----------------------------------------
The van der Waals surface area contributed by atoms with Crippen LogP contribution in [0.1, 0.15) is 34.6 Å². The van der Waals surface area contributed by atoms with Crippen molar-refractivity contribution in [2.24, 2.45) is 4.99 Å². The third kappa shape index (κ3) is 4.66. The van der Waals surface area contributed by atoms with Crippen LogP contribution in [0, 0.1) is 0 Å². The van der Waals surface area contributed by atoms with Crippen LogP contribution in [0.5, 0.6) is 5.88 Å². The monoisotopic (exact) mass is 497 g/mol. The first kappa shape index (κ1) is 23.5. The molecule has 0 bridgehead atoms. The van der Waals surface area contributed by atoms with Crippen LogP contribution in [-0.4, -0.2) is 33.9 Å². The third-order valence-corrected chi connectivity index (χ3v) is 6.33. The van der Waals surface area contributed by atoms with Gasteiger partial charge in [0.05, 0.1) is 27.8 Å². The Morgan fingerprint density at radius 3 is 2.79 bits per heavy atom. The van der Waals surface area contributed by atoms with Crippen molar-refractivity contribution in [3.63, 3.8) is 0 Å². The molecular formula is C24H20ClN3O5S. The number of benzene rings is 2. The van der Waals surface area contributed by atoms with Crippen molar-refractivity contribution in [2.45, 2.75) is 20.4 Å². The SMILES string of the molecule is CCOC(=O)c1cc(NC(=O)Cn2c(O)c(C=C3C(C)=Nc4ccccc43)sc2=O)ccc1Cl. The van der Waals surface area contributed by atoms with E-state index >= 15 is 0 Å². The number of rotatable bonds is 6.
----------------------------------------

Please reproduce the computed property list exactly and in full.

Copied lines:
The van der Waals surface area contributed by atoms with Crippen LogP contribution in [0.1, 0.15) is 34.6 Å². The van der Waals surface area contributed by atoms with Crippen molar-refractivity contribution in [2.24, 2.45) is 4.99 Å². The third kappa shape index (κ3) is 4.66. The van der Waals surface area contributed by atoms with Crippen LogP contribution in [0, 0.1) is 0 Å². The van der Waals surface area contributed by atoms with Crippen LogP contribution in [0.5, 0.6) is 5.88 Å². The monoisotopic (exact) mass is 497 g/mol. The first kappa shape index (κ1) is 23.5. The molecule has 0 bridgehead atoms. The van der Waals surface area contributed by atoms with Crippen LogP contribution in [-0.4, -0.2) is 33.9 Å². The third-order valence-corrected chi connectivity index (χ3v) is 6.33. The van der Waals surface area contributed by atoms with Gasteiger partial charge in [0.05, 0.1) is 27.8 Å². The Morgan fingerprint density at radius 3 is 2.79 bits per heavy atom. The van der Waals surface area contributed by atoms with Crippen molar-refractivity contribution in [3.63, 3.8) is 0 Å². The molecular formula is C24H20ClN3O5S. The number of benzene rings is 2. The van der Waals surface area contributed by atoms with Crippen molar-refractivity contribution in [2.45, 2.75) is 20.4 Å². The SMILES string of the molecule is CCOC(=O)c1cc(NC(=O)Cn2c(O)c(C=C3C(C)=Nc4ccccc43)sc2=O)ccc1Cl. The van der Waals surface area contributed by atoms with E-state index >= 15 is 0 Å². The number of rotatable bonds is 6.